On the streets of Bury Park, where many of Luton's Asians live, business owners are working hard to keep their heads above water during the recession. Tanher Ahmed, co-owner of Coffee Pot, tells me what inspired him to set up the town's first fair-trade café last year. "We wanted to help other countries, other peoples." He is proud of his town, too. "Luton's a nice place to live. It's a place with strong communities, strong families. People from all over the world come to live here."

For Bury Park's Muslims, the events of recent months are just the latest in a series of attacks on their beleaguered community, from within and without. The right-wing groups trying to march through the town might claim to be standing
up to Islamic "extremism", but the people who have done the most to confront it on their streets are in fact Luton's own Muslims. On 29 May, there was an angry confrontation in Bury Park as a crowd of residents chased away a dozen extremists who were trying to set up stall on the high street, shouting: "We don't want you here."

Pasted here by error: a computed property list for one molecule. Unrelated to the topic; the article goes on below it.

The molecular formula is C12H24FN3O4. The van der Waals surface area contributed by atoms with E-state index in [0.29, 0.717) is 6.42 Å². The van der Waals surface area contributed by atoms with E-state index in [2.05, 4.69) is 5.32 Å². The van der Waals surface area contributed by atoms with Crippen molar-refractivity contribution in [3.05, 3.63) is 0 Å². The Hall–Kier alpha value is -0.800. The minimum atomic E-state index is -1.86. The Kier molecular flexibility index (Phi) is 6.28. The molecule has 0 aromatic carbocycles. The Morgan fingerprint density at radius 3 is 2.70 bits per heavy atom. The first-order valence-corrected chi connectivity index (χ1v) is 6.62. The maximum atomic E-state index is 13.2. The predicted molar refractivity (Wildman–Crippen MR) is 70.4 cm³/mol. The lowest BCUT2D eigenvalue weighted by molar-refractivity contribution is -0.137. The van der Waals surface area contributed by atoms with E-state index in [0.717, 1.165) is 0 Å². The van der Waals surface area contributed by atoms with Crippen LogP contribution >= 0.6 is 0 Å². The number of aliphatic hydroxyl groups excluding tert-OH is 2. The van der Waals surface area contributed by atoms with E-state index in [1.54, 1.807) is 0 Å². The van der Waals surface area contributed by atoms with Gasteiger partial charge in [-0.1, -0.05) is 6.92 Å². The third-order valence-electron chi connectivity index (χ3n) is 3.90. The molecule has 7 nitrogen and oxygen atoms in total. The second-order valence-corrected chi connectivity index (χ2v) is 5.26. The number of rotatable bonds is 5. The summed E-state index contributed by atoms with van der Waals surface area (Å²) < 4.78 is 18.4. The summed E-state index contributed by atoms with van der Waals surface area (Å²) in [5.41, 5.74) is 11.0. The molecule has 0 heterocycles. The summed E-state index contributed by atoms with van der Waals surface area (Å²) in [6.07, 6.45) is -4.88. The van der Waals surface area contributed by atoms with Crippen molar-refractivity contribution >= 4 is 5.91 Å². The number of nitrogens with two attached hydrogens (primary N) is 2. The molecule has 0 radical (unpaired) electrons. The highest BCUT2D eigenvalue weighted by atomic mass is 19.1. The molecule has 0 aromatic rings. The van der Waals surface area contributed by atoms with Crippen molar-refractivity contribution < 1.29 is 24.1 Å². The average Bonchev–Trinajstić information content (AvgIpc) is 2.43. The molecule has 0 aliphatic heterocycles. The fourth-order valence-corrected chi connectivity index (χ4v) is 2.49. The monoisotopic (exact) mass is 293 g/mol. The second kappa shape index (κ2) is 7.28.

When I ask Ahmed about the incident, he is forthright in his opinion. "There are a few people trying to give Muslims a bad name. These people come from outside and they make trouble here. They're not local." Fiaz Hussain, a university lecturer and representative of the Luton Council of Mosques, agrees. "What makes me proud of the Muslim community in Luton is that they've been under the spotlight for several years now and yet, despite the efforts of a tiny minority, we do exactly what everybody else does," Hussain says. "We wake up in the morning and go
to work, take the kids to school. We are good neighbours [like] anyone else."